L’Humanite’s solution to the present crisis is a Popular Front. This is a coalition with the leftist section of the bourgeoisie such as with François Mitterand and others of his stripe. A coalition with capitalist politicians, on the basis of the present parliamentary system, which is based on the bourgeoisie as the possessing class, is a class betrayal of proletarian interests. It will simply be a modern version of the coalition between the liberals and the Labour Party of Britain and will mean that leaders of the working-class parties will hold office (even high office) in the cabinet. But they will only be office holders.

This is the most important of all the important distinctions between bourgeois democracy and proletarian democracy. In a bourgeois coalition based on a bourgeois parliamentary system the cabinet ministers are mere office holders. Power — real power — rests with the class that owns and controls the means of production — in this case, the bourgeoisie which runs the social system and determines the destiny of society as a whole.

But it would be altogether different if the CP and CGT proposed that the Mitterands and colleagues first help the workers expropriate the bourgeoisie and let the workers not merely possess but own the means of production, the peasants the land, the students and teachers the schools and universities and so on and so forth. If the Mitterands and Pierre Mendes-Frances accept this kind of coalition on the basis of proletarian rule, that might serve a progressive purpose. It might in fact be a step in the direction of socialism and a transitional stage to the abolition of all social classes and exploitation of man by man.

It would be wrong to say that we are against a coalition with the Mitterands under any and all circumstances. A coalition with them on the basis of the class rule of the proletariat and its allies may serve a useful purpose, especially if they join in disarming the bourgeoisie and dismantling its military and police apparatus.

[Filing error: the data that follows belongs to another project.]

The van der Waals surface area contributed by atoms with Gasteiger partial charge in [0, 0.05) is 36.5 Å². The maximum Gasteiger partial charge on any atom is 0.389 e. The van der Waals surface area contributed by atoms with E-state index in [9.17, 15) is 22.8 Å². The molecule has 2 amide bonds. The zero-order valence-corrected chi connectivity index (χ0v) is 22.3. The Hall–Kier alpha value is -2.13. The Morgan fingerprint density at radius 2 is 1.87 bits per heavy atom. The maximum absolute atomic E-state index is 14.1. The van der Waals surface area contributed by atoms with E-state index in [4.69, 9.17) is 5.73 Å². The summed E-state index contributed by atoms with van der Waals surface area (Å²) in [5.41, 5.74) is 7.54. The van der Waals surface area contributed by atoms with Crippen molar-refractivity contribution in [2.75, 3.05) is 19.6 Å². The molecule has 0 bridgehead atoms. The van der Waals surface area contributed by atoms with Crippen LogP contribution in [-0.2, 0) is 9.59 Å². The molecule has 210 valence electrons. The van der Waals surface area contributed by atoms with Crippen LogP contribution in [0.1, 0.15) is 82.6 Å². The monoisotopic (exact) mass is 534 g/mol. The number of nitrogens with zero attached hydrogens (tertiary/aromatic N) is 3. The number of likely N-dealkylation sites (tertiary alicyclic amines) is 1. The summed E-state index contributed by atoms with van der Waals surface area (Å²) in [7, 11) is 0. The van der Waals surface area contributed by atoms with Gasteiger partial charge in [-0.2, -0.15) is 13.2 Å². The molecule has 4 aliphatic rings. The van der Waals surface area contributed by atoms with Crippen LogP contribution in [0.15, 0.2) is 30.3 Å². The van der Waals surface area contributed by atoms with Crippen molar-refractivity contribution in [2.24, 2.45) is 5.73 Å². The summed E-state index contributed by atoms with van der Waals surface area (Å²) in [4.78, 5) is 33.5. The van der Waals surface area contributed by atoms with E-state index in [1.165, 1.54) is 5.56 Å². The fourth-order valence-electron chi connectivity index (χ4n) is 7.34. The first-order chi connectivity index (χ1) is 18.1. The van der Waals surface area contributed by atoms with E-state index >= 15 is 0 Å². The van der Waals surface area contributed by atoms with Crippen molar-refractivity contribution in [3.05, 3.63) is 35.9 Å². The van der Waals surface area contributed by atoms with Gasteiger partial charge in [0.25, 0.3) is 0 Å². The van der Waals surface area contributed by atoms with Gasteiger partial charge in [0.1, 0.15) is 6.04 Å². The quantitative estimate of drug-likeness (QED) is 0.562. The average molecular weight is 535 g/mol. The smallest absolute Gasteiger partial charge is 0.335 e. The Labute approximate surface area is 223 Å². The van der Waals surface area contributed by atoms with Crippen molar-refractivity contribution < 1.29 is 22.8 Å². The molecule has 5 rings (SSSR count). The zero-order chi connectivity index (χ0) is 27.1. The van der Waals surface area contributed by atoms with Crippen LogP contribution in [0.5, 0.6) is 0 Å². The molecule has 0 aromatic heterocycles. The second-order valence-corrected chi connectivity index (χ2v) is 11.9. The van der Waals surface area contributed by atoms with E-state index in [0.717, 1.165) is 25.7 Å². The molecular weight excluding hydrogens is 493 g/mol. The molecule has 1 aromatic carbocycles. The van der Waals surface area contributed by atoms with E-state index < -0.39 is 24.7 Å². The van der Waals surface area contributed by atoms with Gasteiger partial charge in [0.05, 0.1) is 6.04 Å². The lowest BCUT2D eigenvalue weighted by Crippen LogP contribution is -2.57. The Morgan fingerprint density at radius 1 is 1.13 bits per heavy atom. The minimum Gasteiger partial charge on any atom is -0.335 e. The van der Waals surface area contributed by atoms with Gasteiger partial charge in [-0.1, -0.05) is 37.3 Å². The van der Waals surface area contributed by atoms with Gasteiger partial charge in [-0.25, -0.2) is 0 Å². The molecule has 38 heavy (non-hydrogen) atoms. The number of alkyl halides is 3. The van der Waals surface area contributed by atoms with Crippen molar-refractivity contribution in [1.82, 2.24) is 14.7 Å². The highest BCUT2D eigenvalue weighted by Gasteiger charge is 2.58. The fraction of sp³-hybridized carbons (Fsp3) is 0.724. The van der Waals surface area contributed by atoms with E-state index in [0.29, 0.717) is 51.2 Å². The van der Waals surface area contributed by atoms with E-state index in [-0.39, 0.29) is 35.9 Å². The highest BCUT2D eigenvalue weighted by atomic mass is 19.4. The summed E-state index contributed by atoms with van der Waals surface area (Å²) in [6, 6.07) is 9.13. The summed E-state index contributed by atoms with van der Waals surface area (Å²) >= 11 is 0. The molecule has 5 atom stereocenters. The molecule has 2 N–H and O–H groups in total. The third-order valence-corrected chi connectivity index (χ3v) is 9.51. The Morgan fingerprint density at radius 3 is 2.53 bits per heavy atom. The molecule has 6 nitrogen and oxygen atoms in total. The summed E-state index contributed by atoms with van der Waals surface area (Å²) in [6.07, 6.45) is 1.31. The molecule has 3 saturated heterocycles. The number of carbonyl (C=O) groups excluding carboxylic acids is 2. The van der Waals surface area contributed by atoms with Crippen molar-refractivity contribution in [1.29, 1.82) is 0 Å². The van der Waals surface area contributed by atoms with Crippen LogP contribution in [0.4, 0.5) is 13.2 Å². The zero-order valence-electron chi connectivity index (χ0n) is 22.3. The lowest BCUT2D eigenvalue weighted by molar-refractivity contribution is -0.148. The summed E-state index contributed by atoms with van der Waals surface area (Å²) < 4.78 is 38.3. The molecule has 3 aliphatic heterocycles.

Arming the workers

All of this is well and good, we are told, but there is one element that we have consistently left out of the situation and that is the role of the military and the fact that the French proletariat is not armed. It is basic to Marxist-Leninist strategy that no proletarian revolution can succeed without having arms in its possession.

It is true that the French working class is not armed in the sense that it does not now have a formal armed workers’ militia. But the workers are armed in the sense that they control the means of transit, the means of communication and the plants that produce arms and ammunition. Furthermore it is not really true to say that the French working class is totally disarmed.

Thoughtful revolutionary young leaders have undoubtedly given much consideration to just such a revolutionary situation as exists today. The army, that is to say, the army and police as presently constituted, is a small percentage of the population and can exercise great power only if the working class and its allies are apathetic and politically indifferent, confused and without perspective.

But an aroused proletariat having vast popular support among nonproletarian masses, as does the French proletariat, will succeed in arming itself and will disarm the bourgeoisie and its mercenary forces. Those leaders that seek to scare the people with frantic shouts that the workers aren’t armed should be asked why the leaders didn’t arm them. Some of these very same leaders acquiesced in the disarming of the French Partisans at the request of this very same de Gaulle they are now fighting. They should be made to answer rather than to ask questions about arming of the masses.

At any rate, the true answer to the arming of the workers and the prosecution of the proletarian revolution lies in the old maxim, “Whoever wills the objective must will the means thereto.” For a revolutionist that is the best answer.


Part 1 – Revolutionary situation in France 1968: Which road for the mass struggle?